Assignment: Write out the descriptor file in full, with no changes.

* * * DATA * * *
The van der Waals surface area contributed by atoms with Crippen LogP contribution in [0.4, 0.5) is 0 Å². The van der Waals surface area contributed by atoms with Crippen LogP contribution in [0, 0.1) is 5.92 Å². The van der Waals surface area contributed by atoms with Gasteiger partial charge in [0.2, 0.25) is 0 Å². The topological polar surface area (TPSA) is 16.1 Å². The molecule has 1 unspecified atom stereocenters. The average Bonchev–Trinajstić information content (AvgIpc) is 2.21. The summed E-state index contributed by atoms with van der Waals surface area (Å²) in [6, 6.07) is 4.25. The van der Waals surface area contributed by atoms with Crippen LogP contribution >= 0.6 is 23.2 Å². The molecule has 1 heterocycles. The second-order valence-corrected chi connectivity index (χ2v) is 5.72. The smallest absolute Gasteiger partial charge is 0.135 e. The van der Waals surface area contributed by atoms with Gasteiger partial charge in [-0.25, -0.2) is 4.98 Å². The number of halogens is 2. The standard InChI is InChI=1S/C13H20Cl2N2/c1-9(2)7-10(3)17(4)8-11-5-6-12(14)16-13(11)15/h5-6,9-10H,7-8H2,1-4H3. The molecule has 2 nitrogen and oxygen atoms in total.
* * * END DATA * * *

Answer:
The van der Waals surface area contributed by atoms with Crippen LogP contribution in [0.4, 0.5) is 0 Å². The van der Waals surface area contributed by atoms with Crippen LogP contribution in [0, 0.1) is 5.92 Å². The van der Waals surface area contributed by atoms with Gasteiger partial charge in [0.2, 0.25) is 0 Å². The topological polar surface area (TPSA) is 16.1 Å². The molecule has 1 unspecified atom stereocenters. The average Bonchev–Trinajstić information content (AvgIpc) is 2.21. The summed E-state index contributed by atoms with van der Waals surface area (Å²) in [6, 6.07) is 4.25. The van der Waals surface area contributed by atoms with Crippen LogP contribution >= 0.6 is 23.2 Å². The molecule has 1 heterocycles. The second-order valence-corrected chi connectivity index (χ2v) is 5.72. The smallest absolute Gasteiger partial charge is 0.135 e. The van der Waals surface area contributed by atoms with Gasteiger partial charge in [-0.25, -0.2) is 4.98 Å². The number of halogens is 2. The standard InChI is InChI=1S/C13H20Cl2N2/c1-9(2)7-10(3)17(4)8-11-5-6-12(14)16-13(11)15/h5-6,9-10H,7-8H2,1-4H3. The molecule has 2 nitrogen and oxygen atoms in total.